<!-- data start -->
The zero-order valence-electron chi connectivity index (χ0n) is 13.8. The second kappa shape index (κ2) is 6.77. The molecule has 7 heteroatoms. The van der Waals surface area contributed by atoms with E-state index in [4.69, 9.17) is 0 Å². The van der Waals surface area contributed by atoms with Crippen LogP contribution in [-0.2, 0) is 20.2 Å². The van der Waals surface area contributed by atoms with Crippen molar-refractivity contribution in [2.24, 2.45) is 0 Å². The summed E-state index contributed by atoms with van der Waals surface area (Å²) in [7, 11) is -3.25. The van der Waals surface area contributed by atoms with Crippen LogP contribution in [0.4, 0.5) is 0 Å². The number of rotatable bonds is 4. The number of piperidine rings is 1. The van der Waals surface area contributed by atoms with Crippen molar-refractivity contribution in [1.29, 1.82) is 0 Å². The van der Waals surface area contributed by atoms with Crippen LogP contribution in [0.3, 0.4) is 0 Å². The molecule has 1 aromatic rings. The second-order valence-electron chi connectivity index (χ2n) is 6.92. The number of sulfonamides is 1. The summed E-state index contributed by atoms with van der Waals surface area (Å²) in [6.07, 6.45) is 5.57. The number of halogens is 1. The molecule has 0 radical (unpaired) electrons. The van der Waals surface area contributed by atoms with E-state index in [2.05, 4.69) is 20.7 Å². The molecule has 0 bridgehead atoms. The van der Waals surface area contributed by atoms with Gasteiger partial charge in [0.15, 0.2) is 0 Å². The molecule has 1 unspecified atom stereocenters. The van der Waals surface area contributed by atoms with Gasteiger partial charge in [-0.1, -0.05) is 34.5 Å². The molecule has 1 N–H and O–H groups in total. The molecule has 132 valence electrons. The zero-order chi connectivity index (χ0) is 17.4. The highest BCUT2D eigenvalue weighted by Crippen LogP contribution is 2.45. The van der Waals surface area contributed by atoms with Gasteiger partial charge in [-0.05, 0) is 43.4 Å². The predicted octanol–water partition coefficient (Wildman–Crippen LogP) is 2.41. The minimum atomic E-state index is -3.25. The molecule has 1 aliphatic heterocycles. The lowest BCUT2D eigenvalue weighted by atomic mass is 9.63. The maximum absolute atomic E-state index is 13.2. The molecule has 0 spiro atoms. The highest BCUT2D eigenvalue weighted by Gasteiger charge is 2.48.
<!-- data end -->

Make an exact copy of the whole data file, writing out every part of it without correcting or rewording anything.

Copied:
The zero-order valence-electron chi connectivity index (χ0n) is 13.8. The second kappa shape index (κ2) is 6.77. The molecule has 7 heteroatoms. The van der Waals surface area contributed by atoms with E-state index in [4.69, 9.17) is 0 Å². The van der Waals surface area contributed by atoms with Crippen LogP contribution in [-0.2, 0) is 20.2 Å². The van der Waals surface area contributed by atoms with Crippen molar-refractivity contribution in [2.24, 2.45) is 0 Å². The summed E-state index contributed by atoms with van der Waals surface area (Å²) in [7, 11) is -3.25. The van der Waals surface area contributed by atoms with Crippen LogP contribution in [0.4, 0.5) is 0 Å². The number of rotatable bonds is 4. The number of piperidine rings is 1. The van der Waals surface area contributed by atoms with Crippen molar-refractivity contribution in [1.29, 1.82) is 0 Å². The van der Waals surface area contributed by atoms with Crippen LogP contribution in [0.3, 0.4) is 0 Å². The molecule has 1 aromatic rings. The second-order valence-electron chi connectivity index (χ2n) is 6.92. The number of sulfonamides is 1. The summed E-state index contributed by atoms with van der Waals surface area (Å²) in [6.07, 6.45) is 5.57. The number of halogens is 1. The molecule has 0 radical (unpaired) electrons. The van der Waals surface area contributed by atoms with E-state index in [2.05, 4.69) is 20.7 Å². The molecule has 0 bridgehead atoms. The van der Waals surface area contributed by atoms with Gasteiger partial charge in [0.15, 0.2) is 0 Å². The molecule has 1 unspecified atom stereocenters. The van der Waals surface area contributed by atoms with Gasteiger partial charge in [-0.1, -0.05) is 34.5 Å². The molecule has 1 N–H and O–H groups in total. The molecule has 132 valence electrons. The zero-order chi connectivity index (χ0) is 17.4. The highest BCUT2D eigenvalue weighted by Crippen LogP contribution is 2.45. The van der Waals surface area contributed by atoms with Gasteiger partial charge in [-0.05, 0) is 43.4 Å². The predicted octanol–water partition coefficient (Wildman–Crippen LogP) is 2.41. The minimum atomic E-state index is -3.25. The molecule has 1 aliphatic heterocycles. The lowest BCUT2D eigenvalue weighted by atomic mass is 9.63. The maximum absolute atomic E-state index is 13.2. The molecule has 0 spiro atoms. The highest BCUT2D eigenvalue weighted by Gasteiger charge is 2.48.